Afghan President Hamid Karzai confirmed his government has been in informal talks with the Taliban on securing peace in war-weary Afghanistan "for quite some time" - the latest in a series of high-level acknowledgments of contacts with the insurgent group.
Unofficial discussions have been held with Taliban representatives over an extended period, Karzai told CNN's "Larry King Live" in an interview to be broadcast Monday.
"We have been talking to the Taliban as countryman to countryman," said Karzai. "Not as a regular official contact with the Taliban with a fixed address, but rather unofficial personal contacts have been going on for quite some time."
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Afghan presidential spokesman Waheed Omar has said previously that the administration was in contact "for the past couple of years" with "different levels of Afghan Taliban wanting to reconnect with the government." It was not immediately clear if the Karzai interview was the first time the president acknowledged the talks directly.
NATO's top commander in Afghanistan - Gen. David Petraeus - has also said the made by Taliban insurgents at the highest levels to the Afghan government.
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The drumbeat about talks comes as support for a drawn-out military push in Afghanistan is waning in the U.S. and with other NATO allies as the war enters its 10th year. Sending thousands more U.S. troops this summer to the country's south has yet to show significantly increased security in the Taliban heartland.
The violence, meanwhile, . Roadside bombs killed eleven people including two NATO troops, and a suicide bomber blew up his vehicle near a military convoy, killing a child and wounding two others.
The Afghan government says it hopes to make talks more structured with a "peace council" that will aim for formal talks with insurgent groups. On Sunday, former President Burhanuddin Rabbani was named chief of the council. Karzai praised the choice by the 70-member group, saying Rabbani's leadership would be "good for Afghanistan."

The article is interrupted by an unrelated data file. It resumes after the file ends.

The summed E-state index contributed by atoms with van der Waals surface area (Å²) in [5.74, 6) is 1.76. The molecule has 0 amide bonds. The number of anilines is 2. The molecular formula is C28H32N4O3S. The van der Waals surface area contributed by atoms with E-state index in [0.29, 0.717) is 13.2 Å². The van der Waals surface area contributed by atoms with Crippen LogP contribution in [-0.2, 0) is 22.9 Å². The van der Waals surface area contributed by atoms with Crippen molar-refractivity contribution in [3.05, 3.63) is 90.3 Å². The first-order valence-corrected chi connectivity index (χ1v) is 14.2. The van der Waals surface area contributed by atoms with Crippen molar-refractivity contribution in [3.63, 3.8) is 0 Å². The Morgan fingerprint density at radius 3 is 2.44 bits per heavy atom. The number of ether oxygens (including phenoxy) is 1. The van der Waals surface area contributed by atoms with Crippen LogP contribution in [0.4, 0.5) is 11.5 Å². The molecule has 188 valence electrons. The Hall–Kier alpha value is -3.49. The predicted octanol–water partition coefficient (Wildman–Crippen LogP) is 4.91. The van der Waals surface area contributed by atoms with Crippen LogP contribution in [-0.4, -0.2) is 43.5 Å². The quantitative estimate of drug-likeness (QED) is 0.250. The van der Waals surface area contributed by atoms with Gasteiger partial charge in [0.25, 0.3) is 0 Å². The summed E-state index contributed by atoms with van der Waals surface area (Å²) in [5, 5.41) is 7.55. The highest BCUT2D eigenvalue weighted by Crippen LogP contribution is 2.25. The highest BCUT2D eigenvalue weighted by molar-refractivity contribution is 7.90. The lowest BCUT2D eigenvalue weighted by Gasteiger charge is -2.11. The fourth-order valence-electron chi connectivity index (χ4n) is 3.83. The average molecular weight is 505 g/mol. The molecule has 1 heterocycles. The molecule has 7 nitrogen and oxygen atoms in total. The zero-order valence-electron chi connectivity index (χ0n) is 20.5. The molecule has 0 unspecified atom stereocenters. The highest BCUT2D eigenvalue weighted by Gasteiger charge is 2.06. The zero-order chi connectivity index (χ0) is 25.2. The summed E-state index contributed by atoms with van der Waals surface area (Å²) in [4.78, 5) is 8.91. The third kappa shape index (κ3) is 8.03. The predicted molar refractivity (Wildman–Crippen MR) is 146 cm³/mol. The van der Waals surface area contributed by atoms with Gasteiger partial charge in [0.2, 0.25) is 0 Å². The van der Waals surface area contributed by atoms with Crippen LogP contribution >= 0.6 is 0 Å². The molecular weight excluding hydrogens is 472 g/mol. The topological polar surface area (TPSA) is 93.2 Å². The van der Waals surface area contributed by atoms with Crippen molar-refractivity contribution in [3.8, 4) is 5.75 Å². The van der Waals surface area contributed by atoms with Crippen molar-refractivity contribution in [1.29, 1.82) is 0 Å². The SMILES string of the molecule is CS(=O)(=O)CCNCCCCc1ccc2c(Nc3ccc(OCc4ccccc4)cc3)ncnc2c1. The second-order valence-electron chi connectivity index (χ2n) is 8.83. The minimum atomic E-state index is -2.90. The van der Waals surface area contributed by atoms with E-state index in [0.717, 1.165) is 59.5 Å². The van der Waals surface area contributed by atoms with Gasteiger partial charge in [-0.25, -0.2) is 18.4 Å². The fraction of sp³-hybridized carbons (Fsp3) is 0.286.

Rabbani was one of a group of mujahedeen leaders who fought the Soviets in the 1980s. He was Afghanistan's president between 1992 and 1996, when he was ousted by the Taliban.
"How much longer can we wait for foreigners to establish security for us? How much longer can we witness explosions in our mosques and see our leaders killed?" Rabbani said as he accepted the position. "Peace will come when we cooperate." The panel formally began work on Thursday.
Publicly, the Taliban have said they won't negotiate until foreign troops leave the country, yet many Taliban leaders have reached out directly or indirectly to the highest levels of the Afghan government.
There have been no formal negotiations yet between the Afghan government and the Taliban, only some contacts and signals from each side, according to Karzai's spokesman, Omar.
Last February, Karzai sent a small delegation of former Taliban members to Saudi Arabia to seek the kingdom's help in kick-starting talks with the Taliban. But Saudi Foreign Minister Prince Saud al-Faisal said the kingdom would not get involved in peacemaking unless the Taliban severed all ties with bin Laden and his al Qaeda terror network - a key U.S. demand.
One of the former Taliban members, Abdul Salam Zaeef, said unequivocally then that he could not negotiate on behalf of the Taliban. The meeting ended without any results.
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